Enemies with a fixed moveset they use like a toolbox (the right tool for the right situation) is more engaging because you're playing around the AI rather than following their tune. An example is a quick lunge attack: opening always with this gets annoying, especially if it CCs in some way, while it happening randomly sometimes occurs at point-blank, which is also annoying for being unpredictable -- but the AI only ever lunging when you're a certain range away from it makes the attack both predictable and manageable. Even if the lunge is so fast you cannot react to it, so long as you can expect it coming, it can be dealt with. In fact, if this lunge leaves the AI open for a time, you may even want to bait out the lunge. Here the player has agency over the fight -- they set the pace instead of the AI. These are the most satisfying, because any failure is due to your own inability to manage the AI's fighting style.

    An example to pull from is Dark Souls, as their boss design is generally seen as good. Ornstein, for example, will lunge at the player if they're far and strike and stab while close, attempting to keep the player within his spear's range. Ornstein, as well, will charge the player if far enough, but differently from Ornstein prefers an optimal distance rather than point blank: he will butt pound the ground if you stick too closely to him. This attack requires immediate distancing to evade, but also leaves Smough open to attack if properly avoided. In the Souls series, failure is due to not fully understanding the boss's moveset rather than not memorizing the script.

    I also strongly believe any game with PvX should have PvE train players for PvP. The AI does not need to mimic a player (though that is one route), but rather get the player to do what they would in PvP. Doom Eternal is something to study in regards to this: there's a "fun zone" to Doom and in Doom (2016) iD overlooked some design choices that created FOO strategies (low skill, high reward that always work). Specifically, you had so much ammo you could just use your favorite gun and nothing else; you could also just super shotgun everything. The "fun zone" was all about constantly switching weapons, considering which gun is best for the current target and range, prioritizing demons and staying mobile. So, in Doom Eternal, iD drastically reduced ammo, increased the threat of demons and added more rock-paper-scissors dynamics between them and your arsenal of guns: the result is the player has to be in the "fun zone" or else they die. Each demon forced a different reaction out of the player, ultimately funneling them into the intended (funnest here) way of play.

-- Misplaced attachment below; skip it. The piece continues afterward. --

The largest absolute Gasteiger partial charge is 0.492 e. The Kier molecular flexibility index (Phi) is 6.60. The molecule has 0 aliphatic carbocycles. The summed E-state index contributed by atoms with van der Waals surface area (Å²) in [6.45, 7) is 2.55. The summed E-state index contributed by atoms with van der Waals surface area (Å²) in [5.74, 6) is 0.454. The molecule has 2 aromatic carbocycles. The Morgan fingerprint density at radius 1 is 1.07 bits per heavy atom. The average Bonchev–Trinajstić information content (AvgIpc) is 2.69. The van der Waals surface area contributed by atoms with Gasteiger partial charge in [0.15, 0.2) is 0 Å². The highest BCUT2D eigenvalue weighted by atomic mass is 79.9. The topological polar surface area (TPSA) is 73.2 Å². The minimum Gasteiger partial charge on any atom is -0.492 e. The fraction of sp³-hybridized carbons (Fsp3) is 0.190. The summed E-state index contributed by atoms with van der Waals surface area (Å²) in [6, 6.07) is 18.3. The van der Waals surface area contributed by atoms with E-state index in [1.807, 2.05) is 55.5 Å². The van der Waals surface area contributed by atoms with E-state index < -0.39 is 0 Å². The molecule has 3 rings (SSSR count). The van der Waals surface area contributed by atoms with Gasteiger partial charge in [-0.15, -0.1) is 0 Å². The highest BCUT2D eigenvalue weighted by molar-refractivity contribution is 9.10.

While designing PvE, it will do you well to consider how PvP plays out and how that type of playstyle can be teased out of the player by various mechanics and combinations of enemies in PvE. Not every enemy needs to emulate a full player, but the group of enemies collectively should force the player to take the same steps they would against another player.
  • i can only take an example of wow since this is the only MMO i REALLY put time in, about 13years of active progress.
    It's not fun to exactly know that, for example, a shaman NPC will cast lightning bolt until he's down to a certain % and starts casting healing wave, it's just a monotones routine you follow
    i do understand that there are limitations as to how "random" the fight can get but wouldn't it be nice to have NPCs with somewhat of a personality?
  • edited July 2020
    Is randomized behavior in NPCs you are fighting desirable?
    Yes. :)
    Where's the line between interesting variance and unpredictable annoyance?
    It is a vague line, to be sure. But to answer with some degree of clarity: the line becomes clearer when

    1. Positive effect. The behavior in question removes monotony from repeated fights. The strategy or tactics I use against a mini-boss, might be utterly (or at least obviously) different for a player who comes along behind me. It would thwart the usually cookie-cutter approach to reading a guide, then monotonously pressing the correct sequence of buttons from phase to phase. Perhaps a slight variance of skills is used depending on group make-up or a solo-player's class/sub-class choices. The boss skill availability usage patterns should be dynamic and compliment the collective skills of the player(s).